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Endophytic and epiphytic microbes as "sources" of bioactive agents.

Newman DJ, Cragg GM - Front Chem (2015)

Bottom Line: Beginning with the report by Stierle and Strobel in 1993 on taxol((R)) production by an endophytic fungus (Stierle et al., 1993), it is possible that a number of the agents now used as leads to treatments of diseases in man, are not produced by the plant or invertebrate host from which they were first isolated and identified.They are probably the product of a microbe in, on or around the macroorganism.At times there is an intricate "dance" between a precursor produced by a microbe, and interactions within the macroorganism, or in certain cases, a fungus, that ends up with the production of a novel agent that has potential as a treatment for a human disease.

View Article: PubMed Central - PubMed

Affiliation: Retired, Wayne, PA, USA.

ABSTRACT
Beginning with the report by Stierle and Strobel in 1993 on taxol((R)) production by an endophytic fungus (Stierle et al., 1993), it is possible that a number of the agents now used as leads to treatments of diseases in man, are not produced by the plant or invertebrate host from which they were first isolated and identified. They are probably the product of a microbe in, on or around the macroorganism. At times there is an intricate "dance" between a precursor produced by a microbe, and interactions within the macroorganism, or in certain cases, a fungus, that ends up with the production of a novel agent that has potential as a treatment for a human disease. This report will give examples from insects, plants, and marine invertebrates.

No MeSH data available.


Compounds from Endophytic Fungi.
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Figure 2: Compounds from Endophytic Fungi.

Mentions: The relationship between fungal presence and swainsonine production was first published in 2003 (Braun et al., 2003) and very interestingly, the fungus, an Undifilum sp., was transferred by vertical transmission via the seed (Oldrup et al., 2010; Ralphs et al., 2011). Subsequently, in the last 3 years, three papers have been published that definitively prove that the compound swainsonine (Figure 2; 10), the active component of “locoweed,” is in fact produced by endophytic fungi isolated from the producing plant. The paper published by Cook et al. (2013) covered the production of the alkaloid from a fungal endophyte in the seeds of Ipomoea carnea, and the abolition of production by treatment of the seeds with a fungicide, but production of other metabolites such as the calystegnines was unaltered.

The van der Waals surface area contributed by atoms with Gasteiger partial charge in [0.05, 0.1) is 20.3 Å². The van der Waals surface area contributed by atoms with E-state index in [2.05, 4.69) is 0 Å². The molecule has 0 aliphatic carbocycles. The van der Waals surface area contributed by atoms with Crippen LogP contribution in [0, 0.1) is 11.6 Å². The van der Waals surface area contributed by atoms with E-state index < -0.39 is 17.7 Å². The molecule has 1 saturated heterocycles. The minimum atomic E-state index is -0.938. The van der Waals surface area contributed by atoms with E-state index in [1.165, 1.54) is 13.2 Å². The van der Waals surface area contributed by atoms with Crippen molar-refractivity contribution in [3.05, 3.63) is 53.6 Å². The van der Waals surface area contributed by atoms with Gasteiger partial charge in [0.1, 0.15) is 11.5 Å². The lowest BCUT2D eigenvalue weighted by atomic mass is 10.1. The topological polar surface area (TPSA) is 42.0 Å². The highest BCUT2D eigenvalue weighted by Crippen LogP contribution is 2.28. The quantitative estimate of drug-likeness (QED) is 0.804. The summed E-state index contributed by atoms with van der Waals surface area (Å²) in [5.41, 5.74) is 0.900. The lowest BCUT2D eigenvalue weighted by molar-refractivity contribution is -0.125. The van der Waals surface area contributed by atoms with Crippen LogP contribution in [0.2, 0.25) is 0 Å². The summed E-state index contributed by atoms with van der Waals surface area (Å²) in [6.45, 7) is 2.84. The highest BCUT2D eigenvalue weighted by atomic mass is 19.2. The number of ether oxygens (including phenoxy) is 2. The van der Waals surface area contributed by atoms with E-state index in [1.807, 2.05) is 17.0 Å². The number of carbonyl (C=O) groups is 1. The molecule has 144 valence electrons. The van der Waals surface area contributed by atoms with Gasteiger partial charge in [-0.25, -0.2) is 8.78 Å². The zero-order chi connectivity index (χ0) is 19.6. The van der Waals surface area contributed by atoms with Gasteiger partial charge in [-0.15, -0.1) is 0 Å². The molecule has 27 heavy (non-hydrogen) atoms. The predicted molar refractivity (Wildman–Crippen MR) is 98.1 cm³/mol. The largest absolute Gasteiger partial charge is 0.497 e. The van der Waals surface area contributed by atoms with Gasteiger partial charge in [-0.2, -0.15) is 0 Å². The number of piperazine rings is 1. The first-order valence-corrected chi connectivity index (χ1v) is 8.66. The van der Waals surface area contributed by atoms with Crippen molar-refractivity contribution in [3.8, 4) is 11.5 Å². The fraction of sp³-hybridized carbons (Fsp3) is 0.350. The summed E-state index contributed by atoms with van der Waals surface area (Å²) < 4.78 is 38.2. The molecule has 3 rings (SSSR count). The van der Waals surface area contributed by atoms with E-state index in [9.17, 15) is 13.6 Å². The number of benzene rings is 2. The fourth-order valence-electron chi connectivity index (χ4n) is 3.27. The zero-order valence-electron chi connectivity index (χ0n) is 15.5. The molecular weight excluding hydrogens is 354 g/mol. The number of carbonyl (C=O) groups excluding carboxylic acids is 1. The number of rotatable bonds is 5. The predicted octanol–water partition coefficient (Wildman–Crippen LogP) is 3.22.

Endophytic and epiphytic microbes as "sources" of bioactive agents.

Newman DJ, Cragg GM - Front Chem (2015)

Compounds from Endophytic Fungi.
© Copyright Policy - open-access
Related In: Results  -  Collection

License
Show All Figures
getmorefigures.php?uid=PMC4440917&req=5

Figure 2: Compounds from Endophytic Fungi.
Mentions: The relationship between fungal presence and swainsonine production was first published in 2003 (Braun et al., 2003) and very interestingly, the fungus, an Undifilum sp., was transferred by vertical transmission via the seed (Oldrup et al., 2010; Ralphs et al., 2011). Subsequently, in the last 3 years, three papers have been published that definitively prove that the compound swainsonine (Figure 2; 10), the active component of “locoweed,” is in fact produced by endophytic fungi isolated from the producing plant. The paper published by Cook et al. (2013) covered the production of the alkaloid from a fungal endophyte in the seeds of Ipomoea carnea, and the abolition of production by treatment of the seeds with a fungicide, but production of other metabolites such as the calystegnines was unaltered.

Bottom Line: Beginning with the report by Stierle and Strobel in 1993 on taxol((R)) production by an endophytic fungus (Stierle et al., 1993), it is possible that a number of the agents now used as leads to treatments of diseases in man, are not produced by the plant or invertebrate host from which they were first isolated and identified.They are probably the product of a microbe in, on or around the macroorganism.At times there is an intricate "dance" between a precursor produced by a microbe, and interactions within the macroorganism, or in certain cases, a fungus, that ends up with the production of a novel agent that has potential as a treatment for a human disease.

View Article: PubMed Central - PubMed

Affiliation: Retired, Wayne, PA, USA.

ABSTRACT
Beginning with the report by Stierle and Strobel in 1993 on taxol((R)) production by an endophytic fungus (Stierle et al., 1993), it is possible that a number of the agents now used as leads to treatments of diseases in man, are not produced by the plant or invertebrate host from which they were first isolated and identified. They are probably the product of a microbe in, on or around the macroorganism. At times there is an intricate "dance" between a precursor produced by a microbe, and interactions within the macroorganism, or in certain cases, a fungus, that ends up with the production of a novel agent that has potential as a treatment for a human disease. This report will give examples from insects, plants, and marine invertebrates.

No MeSH data available.